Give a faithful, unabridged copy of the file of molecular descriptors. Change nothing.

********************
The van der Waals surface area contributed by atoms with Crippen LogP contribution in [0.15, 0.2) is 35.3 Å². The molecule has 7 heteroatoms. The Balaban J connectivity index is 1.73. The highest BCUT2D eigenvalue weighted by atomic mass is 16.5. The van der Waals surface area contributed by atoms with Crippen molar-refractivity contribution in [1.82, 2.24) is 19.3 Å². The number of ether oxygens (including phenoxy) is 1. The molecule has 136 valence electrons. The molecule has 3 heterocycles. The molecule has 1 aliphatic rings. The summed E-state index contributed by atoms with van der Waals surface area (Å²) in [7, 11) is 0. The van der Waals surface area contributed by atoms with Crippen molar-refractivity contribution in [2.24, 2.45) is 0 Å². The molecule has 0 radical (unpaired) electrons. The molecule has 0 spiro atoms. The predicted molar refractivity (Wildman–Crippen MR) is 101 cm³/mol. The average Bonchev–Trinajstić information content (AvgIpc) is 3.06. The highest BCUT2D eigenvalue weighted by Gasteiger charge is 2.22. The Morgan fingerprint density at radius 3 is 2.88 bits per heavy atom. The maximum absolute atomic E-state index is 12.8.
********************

The van der Waals surface area contributed by atoms with Crippen LogP contribution in [0.15, 0.2) is 35.3 Å². The molecule has 7 heteroatoms. The Balaban J connectivity index is 1.73. The highest BCUT2D eigenvalue weighted by atomic mass is 16.5. The van der Waals surface area contributed by atoms with Crippen molar-refractivity contribution in [1.82, 2.24) is 19.3 Å². The number of ether oxygens (including phenoxy) is 1. The molecule has 136 valence electrons. The molecule has 3 heterocycles. The molecule has 1 aliphatic rings. The summed E-state index contributed by atoms with van der Waals surface area (Å²) in [7, 11) is 0. The van der Waals surface area contributed by atoms with Crippen molar-refractivity contribution in [2.24, 2.45) is 0 Å². The molecule has 0 radical (unpaired) electrons. The molecule has 0 spiro atoms. The predicted molar refractivity (Wildman–Crippen MR) is 101 cm³/mol. The average Bonchev–Trinajstić information content (AvgIpc) is 3.06. The highest BCUT2D eigenvalue weighted by Gasteiger charge is 2.22. The Morgan fingerprint density at radius 3 is 2.88 bits per heavy atom. The maximum absolute atomic E-state index is 12.8.